Larval development of the weevil Derelomus chamaeropsis occurs within rachises of inflorescences of male plants during autumn and winter. At the beginning of the next flowering period, adult weevils emerge from the dry and brittle stems of old inflorescences of the previous year of male plants only. Those that hatch in female plants die without concluding their development. This is because the palmettos are adapted to prevent the pollinating weevils from destroying the female inflorescences with their burden of seed. Weevils have been shown to lay eggs within female inflorescences, but as soon as seeds start to develop, eggs or larvae fail to continue their life cycle. On the other hand, male inflorescences have completed their function after pollination, so it is advantageous to the plant's reproduction for the weevils to complete their life cycles and shelter in the male inflorescences, thereby remaining available for pollination when they emerge in the following season.[19]

The ripe pulp of C. humilis has several important functions.[20]

  • When ripened, the pulp smells strongly of rancid butter[21] and thus acts as a foraging cue for nocturnal frugivores that commonly are fundamentally carnivorous mammals such as badgers and foxes.
  • The pulp inhibits germination, ensuring that the seed does not germinate until it has been dispersed.
  • The pulp also acts as a chemical or physical barrier against invertebrate seed predators, typically beetles, and in particular weevils.

Because of the combination of such functions in the pulp, the palm both benefits and suffers adverse consequences when carnivores feed on the fruit and thereby remove the pulp. On the one hand, the seeds that carnivores swallow, germinate more frequently than seeds in entire fruit. On the other hand, ingested seeds are more frequently destroyed by invertebrate pests than non-ingested seeds. However, because of the mobility of carnivores, their dispersal service is important to the palmetto, given the severe fragmentation and isolation of most populations across the increasingly densely populated Mediterranean basin.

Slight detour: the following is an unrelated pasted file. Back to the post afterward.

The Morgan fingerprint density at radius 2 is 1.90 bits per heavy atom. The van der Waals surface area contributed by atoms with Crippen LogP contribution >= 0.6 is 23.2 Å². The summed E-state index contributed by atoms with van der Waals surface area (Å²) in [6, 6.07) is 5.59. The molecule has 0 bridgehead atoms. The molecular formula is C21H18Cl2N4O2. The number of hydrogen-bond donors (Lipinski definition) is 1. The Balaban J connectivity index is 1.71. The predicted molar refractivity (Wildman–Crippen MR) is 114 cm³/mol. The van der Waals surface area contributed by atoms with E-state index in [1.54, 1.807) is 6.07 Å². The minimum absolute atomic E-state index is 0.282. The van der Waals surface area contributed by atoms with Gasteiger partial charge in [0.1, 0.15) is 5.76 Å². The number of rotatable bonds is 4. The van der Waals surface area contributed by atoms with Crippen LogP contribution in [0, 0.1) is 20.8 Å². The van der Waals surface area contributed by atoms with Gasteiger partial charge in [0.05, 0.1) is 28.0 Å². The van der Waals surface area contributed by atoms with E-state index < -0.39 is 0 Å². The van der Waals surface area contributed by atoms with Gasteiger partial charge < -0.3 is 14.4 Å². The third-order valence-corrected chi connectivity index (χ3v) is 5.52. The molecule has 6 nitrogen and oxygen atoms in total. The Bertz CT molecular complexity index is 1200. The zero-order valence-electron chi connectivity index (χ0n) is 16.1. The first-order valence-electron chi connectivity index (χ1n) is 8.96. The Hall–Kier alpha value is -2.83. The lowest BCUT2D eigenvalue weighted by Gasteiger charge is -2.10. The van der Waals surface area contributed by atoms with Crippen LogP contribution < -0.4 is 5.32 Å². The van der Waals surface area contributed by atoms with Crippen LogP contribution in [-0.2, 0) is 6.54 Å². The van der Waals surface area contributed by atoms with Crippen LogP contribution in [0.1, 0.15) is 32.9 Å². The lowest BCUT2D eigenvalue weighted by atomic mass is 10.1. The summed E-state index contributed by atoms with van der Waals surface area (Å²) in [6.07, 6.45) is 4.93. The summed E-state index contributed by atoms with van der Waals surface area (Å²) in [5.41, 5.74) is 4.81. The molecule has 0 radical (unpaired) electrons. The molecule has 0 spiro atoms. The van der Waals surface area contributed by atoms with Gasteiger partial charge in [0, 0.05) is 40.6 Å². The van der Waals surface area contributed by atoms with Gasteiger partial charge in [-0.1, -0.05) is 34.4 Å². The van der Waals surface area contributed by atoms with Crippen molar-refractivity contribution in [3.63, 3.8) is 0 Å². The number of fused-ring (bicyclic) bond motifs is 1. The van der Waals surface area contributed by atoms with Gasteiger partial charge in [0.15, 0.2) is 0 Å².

The fungus Coniothyrium palmarum which has been found associated with leaf spots on Phoenix dactylifera (Arecaceae) in India and Cyprus, has been found on a dead petiole (leaf stalk) of Chaemerops humilis (Arecaceae) in Italy.[22]



Apart from its material benefits, this palmetto is of emotional value as a charismatic component of the "garrigues" and "macchias" of the Mediterranean coastline.

The leaves of the adult plants have been used to make brooms and for weaving mats, carrier baskets, and similar articles. For finer work the young, unopened leaves are treated with sulphur to soften them and provide supple fibre.

The husk, known in southern Spain as "higa", is edible before it becomes too tough to eat as it matures. Because of their bitterness and high tannin content, the fruit are not used for human food, but in traditional medicine they have been used as an astringent.[23]



Urbanization and other human activities are making such rapid inroads into the natural habitat of the palm that they are raising concerns about the future of the species and its environment. Accordingly, there is an increase in regulations to protect both its stands and those of associated Mediterranean endemics.